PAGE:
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First Time Kitten Buyer

Discussion in 'Cat Chat' started by kittiegirl, May 11, 2010.


  1. kittiegirl

    kittiegirl PetForums Member

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    Hi All,

    I've been thinking of getting a kitten, i have no previous experiences with cats (apart from friends cats) and wanted to gain some advice/experience from someone.

    I have been reading on the net about first time buyers, i definitely want to make the right decision before rushing into anything as i understand it is a life long commitment.

    I was hoping to buy a ginger tabby, preferably a female?

    What were the things that you discovered that you never thought about before you got your cat? I want to be a good owner and make sure that im ready for this.

    Any help will be greatly appreciated :)
     
  2. dharma66

    dharma66 PetForums Senior

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    There is a surprising amount to consider, but none of it is difficult or prohibitive.

    You've already made the first consideration that many people seem to overlook: it's a long term commitment, perhaps (hopefully!) twenty years or more.

    The next question is: Moggie or pedigree?

    IMHO, nothing wrong with either. I'm not sure about the genetics of ginger tabbies...they have a reputation for being male (the good old 'ginger tom'), but someone who knows the genetics can answer that.

    If you are thinking about a moggie, you may have to look around quite a bit to get exactly what you want.

    Even if you go for a moggie, I would suggest you go for a decent breeder, or good rescue centre. If you are offered a cat of less than 8 weeks of age, beware. The kitten will not be ready to leave its mother so young, and this can cause problems in later life.

    Ideally, look for a kitten that has been brought up in a family environment. The better the kitten is socialised in its early weeks, the more joy you will have throughout its lifetime.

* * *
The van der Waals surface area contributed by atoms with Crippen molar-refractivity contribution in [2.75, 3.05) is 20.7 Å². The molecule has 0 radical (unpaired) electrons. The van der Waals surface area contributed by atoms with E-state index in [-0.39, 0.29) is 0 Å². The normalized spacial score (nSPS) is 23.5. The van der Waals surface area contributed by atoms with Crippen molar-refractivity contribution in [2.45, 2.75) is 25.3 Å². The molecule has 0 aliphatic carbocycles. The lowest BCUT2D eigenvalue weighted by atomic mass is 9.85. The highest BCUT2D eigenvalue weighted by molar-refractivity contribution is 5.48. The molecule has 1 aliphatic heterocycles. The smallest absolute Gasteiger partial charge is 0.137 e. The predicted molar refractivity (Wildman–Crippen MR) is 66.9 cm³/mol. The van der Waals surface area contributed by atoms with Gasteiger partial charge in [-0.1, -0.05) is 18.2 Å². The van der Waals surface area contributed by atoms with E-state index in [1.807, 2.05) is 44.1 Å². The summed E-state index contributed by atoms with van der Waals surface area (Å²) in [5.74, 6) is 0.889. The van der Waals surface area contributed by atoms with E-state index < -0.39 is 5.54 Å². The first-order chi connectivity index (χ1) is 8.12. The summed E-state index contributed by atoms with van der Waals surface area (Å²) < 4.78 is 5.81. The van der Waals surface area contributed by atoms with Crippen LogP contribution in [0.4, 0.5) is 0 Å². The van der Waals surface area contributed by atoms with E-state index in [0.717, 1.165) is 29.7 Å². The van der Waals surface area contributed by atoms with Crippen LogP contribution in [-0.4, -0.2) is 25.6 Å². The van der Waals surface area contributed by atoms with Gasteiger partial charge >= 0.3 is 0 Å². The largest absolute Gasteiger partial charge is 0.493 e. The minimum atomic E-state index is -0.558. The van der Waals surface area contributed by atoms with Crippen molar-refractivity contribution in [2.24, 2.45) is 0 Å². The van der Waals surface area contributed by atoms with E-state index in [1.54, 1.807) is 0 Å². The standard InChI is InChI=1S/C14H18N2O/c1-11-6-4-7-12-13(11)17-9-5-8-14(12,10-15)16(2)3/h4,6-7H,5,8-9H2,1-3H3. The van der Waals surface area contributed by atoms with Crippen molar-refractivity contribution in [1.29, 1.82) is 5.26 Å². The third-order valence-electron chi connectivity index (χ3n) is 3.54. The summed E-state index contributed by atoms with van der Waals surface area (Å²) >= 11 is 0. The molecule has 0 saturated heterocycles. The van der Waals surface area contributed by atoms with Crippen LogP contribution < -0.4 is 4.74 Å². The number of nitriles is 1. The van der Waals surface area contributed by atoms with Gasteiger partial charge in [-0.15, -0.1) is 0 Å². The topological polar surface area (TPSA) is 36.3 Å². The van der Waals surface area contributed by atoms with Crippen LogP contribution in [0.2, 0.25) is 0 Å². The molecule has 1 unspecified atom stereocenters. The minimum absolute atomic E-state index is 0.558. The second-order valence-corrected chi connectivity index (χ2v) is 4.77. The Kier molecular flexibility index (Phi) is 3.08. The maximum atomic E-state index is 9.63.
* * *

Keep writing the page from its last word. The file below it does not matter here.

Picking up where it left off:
Consider indoor vs outdoor.

    Many people think that keeping cats indoor only is cruel. But there is a counter argument that letting them roam free is cruel. The average lifetime of cats allowed to roam free is a little over two years! For indoor cats, it's somewhere around 15 years...

    Consider vets fees. The kitten should come to you having had at least one round of vaccinations, two rounds if pedigree. The first are usually given at seven weeks, the second at twelve weeks. If you get the kitten at 8 or 9 weeks, you will have to do the second round of injections. Ideally, you should then have boosters yearly or as directed by your vet. Either way, an annual check-up is a good idea.

    You should also have your vet give your new kitten a once-over a few days after you get it. Then, as time goes by, there is the risk of disease and injury. Pet insurance is well worth considering.

    Next, question is: one or two?

    If your cat will be indoors all day with nobody around, it's generally considered better to get two, rather than one. Litter mates are ideal! If you want just one, and it will be alone for more than a couple of hours a day, the bit about toys later on is even more important.

    Cat flap. Do you want one? If so, then consider a collar or microchip operated one. These stop other cats coming into your house, which can be a very stressful experience for your cat, leading to undesirable behaviour (typically inappropriate toileting, or uncharacteristic aggression).

    Food and litter. Ask whoever you get your kitten from what food and litter is being used. Keeping things the same at first makes the upheaval of moving your cat that little bit less stressful, and avoids little accidents and upset tummies.